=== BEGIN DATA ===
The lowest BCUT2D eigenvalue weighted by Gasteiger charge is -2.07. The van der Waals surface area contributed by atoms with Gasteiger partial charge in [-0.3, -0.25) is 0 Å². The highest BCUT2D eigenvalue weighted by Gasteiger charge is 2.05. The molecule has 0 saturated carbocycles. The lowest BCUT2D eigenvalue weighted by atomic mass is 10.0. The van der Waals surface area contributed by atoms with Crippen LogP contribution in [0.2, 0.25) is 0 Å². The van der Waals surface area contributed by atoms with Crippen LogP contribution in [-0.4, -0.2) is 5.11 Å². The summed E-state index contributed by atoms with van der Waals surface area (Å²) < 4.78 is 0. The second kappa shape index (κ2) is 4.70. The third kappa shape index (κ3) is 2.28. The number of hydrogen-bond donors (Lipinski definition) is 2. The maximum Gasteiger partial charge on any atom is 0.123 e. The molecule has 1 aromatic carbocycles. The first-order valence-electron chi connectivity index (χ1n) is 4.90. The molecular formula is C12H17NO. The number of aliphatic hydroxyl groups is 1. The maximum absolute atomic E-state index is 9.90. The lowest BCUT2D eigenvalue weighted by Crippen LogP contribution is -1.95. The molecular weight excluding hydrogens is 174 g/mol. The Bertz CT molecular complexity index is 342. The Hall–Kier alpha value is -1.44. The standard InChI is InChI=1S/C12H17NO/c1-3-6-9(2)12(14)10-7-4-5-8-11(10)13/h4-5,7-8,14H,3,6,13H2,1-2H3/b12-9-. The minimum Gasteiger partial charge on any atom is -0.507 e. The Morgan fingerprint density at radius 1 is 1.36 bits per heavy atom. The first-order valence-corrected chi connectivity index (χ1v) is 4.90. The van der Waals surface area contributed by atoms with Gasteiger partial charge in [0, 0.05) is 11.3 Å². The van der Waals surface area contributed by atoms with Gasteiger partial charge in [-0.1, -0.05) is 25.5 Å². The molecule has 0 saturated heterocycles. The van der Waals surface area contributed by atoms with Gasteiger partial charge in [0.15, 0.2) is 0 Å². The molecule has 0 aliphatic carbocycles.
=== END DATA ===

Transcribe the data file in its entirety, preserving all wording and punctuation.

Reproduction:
The lowest BCUT2D eigenvalue weighted by Gasteiger charge is -2.07. The van der Waals surface area contributed by atoms with Gasteiger partial charge in [-0.3, -0.25) is 0 Å². The highest BCUT2D eigenvalue weighted by Gasteiger charge is 2.05. The molecule has 0 saturated carbocycles. The lowest BCUT2D eigenvalue weighted by atomic mass is 10.0. The van der Waals surface area contributed by atoms with Crippen LogP contribution in [0.2, 0.25) is 0 Å². The van der Waals surface area contributed by atoms with Crippen LogP contribution in [-0.4, -0.2) is 5.11 Å². The summed E-state index contributed by atoms with van der Waals surface area (Å²) < 4.78 is 0. The second kappa shape index (κ2) is 4.70. The third kappa shape index (κ3) is 2.28. The number of hydrogen-bond donors (Lipinski definition) is 2. The maximum Gasteiger partial charge on any atom is 0.123 e. The molecule has 1 aromatic carbocycles. The first-order valence-electron chi connectivity index (χ1n) is 4.90. The molecular formula is C12H17NO. The number of aliphatic hydroxyl groups is 1. The maximum absolute atomic E-state index is 9.90. The lowest BCUT2D eigenvalue weighted by Crippen LogP contribution is -1.95. The molecular weight excluding hydrogens is 174 g/mol. The Bertz CT molecular complexity index is 342. The Hall–Kier alpha value is -1.44. The standard InChI is InChI=1S/C12H17NO/c1-3-6-9(2)12(14)10-7-4-5-8-11(10)13/h4-5,7-8,14H,3,6,13H2,1-2H3/b12-9-. The minimum Gasteiger partial charge on any atom is -0.507 e. The Morgan fingerprint density at radius 1 is 1.36 bits per heavy atom. The first-order valence-corrected chi connectivity index (χ1v) is 4.90. The van der Waals surface area contributed by atoms with Gasteiger partial charge in [0, 0.05) is 11.3 Å². The van der Waals surface area contributed by atoms with Gasteiger partial charge in [-0.1, -0.05) is 25.5 Å². The molecule has 0 saturated heterocycles. The van der Waals surface area contributed by atoms with Gasteiger partial charge in [0.15, 0.2) is 0 Å². The molecule has 0 aliphatic carbocycles.